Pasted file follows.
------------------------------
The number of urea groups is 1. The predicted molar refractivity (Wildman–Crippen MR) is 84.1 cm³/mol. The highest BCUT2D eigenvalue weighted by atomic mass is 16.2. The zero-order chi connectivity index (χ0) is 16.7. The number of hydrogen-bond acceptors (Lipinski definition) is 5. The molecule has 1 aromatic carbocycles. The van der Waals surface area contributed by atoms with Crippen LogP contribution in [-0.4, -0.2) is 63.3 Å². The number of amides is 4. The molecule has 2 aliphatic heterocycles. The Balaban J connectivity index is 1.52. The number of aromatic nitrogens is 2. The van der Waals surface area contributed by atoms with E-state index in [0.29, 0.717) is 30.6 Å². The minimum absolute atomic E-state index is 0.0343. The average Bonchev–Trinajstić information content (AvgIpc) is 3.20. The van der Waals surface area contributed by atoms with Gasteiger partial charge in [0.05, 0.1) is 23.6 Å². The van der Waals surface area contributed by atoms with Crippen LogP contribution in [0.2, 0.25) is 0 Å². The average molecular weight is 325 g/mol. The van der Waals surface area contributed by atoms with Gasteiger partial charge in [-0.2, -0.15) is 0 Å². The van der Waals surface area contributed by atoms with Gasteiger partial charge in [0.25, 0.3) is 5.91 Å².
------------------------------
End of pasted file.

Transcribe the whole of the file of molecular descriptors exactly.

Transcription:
The number of urea groups is 1. The predicted molar refractivity (Wildman–Crippen MR) is 84.1 cm³/mol. The highest BCUT2D eigenvalue weighted by atomic mass is 16.2. The zero-order chi connectivity index (χ0) is 16.7. The number of hydrogen-bond acceptors (Lipinski definition) is 5. The molecule has 1 aromatic carbocycles. The van der Waals surface area contributed by atoms with Crippen LogP contribution in [-0.4, -0.2) is 63.3 Å². The number of amides is 4. The molecule has 2 aliphatic heterocycles. The Balaban J connectivity index is 1.52. The number of aromatic nitrogens is 2. The van der Waals surface area contributed by atoms with E-state index in [0.29, 0.717) is 30.6 Å². The minimum absolute atomic E-state index is 0.0343. The average Bonchev–Trinajstić information content (AvgIpc) is 3.20. The van der Waals surface area contributed by atoms with Gasteiger partial charge in [0.05, 0.1) is 23.6 Å². The van der Waals surface area contributed by atoms with Crippen LogP contribution in [0.2, 0.25) is 0 Å². The average molecular weight is 325 g/mol. The van der Waals surface area contributed by atoms with Gasteiger partial charge in [-0.2, -0.15) is 0 Å². The van der Waals surface area contributed by atoms with Gasteiger partial charge in [0.25, 0.3) is 5.91 Å².